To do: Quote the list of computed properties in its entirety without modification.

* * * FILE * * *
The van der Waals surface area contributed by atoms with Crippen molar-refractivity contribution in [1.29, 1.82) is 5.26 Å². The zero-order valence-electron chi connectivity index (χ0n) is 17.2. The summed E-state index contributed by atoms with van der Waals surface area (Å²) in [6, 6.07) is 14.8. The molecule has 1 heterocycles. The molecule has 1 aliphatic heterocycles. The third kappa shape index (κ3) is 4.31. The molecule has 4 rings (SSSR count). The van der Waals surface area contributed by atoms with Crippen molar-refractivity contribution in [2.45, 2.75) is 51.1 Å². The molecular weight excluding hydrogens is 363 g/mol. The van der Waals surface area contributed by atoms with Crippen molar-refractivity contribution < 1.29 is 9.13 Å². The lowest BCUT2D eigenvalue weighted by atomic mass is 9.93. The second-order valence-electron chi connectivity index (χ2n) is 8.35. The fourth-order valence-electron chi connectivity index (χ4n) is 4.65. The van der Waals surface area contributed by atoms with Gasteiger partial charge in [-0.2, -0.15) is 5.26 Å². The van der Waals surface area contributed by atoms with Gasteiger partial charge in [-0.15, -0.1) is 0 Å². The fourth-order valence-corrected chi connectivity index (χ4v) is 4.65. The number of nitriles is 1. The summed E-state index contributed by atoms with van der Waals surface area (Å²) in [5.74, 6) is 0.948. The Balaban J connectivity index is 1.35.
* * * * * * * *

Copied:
The van der Waals surface area contributed by atoms with Crippen molar-refractivity contribution in [1.29, 1.82) is 5.26 Å². The zero-order valence-electron chi connectivity index (χ0n) is 17.2. The summed E-state index contributed by atoms with van der Waals surface area (Å²) in [6, 6.07) is 14.8. The molecule has 1 heterocycles. The molecule has 1 aliphatic heterocycles. The third kappa shape index (κ3) is 4.31. The molecule has 4 rings (SSSR count). The van der Waals surface area contributed by atoms with Crippen molar-refractivity contribution in [2.45, 2.75) is 51.1 Å². The molecular weight excluding hydrogens is 363 g/mol. The van der Waals surface area contributed by atoms with Crippen molar-refractivity contribution < 1.29 is 9.13 Å². The lowest BCUT2D eigenvalue weighted by atomic mass is 9.93. The second-order valence-electron chi connectivity index (χ2n) is 8.35. The fourth-order valence-electron chi connectivity index (χ4n) is 4.65. The van der Waals surface area contributed by atoms with Gasteiger partial charge in [-0.2, -0.15) is 5.26 Å². The van der Waals surface area contributed by atoms with Gasteiger partial charge in [-0.15, -0.1) is 0 Å². The fourth-order valence-corrected chi connectivity index (χ4v) is 4.65. The number of nitriles is 1. The summed E-state index contributed by atoms with van der Waals surface area (Å²) in [5.74, 6) is 0.948. The Balaban J connectivity index is 1.35.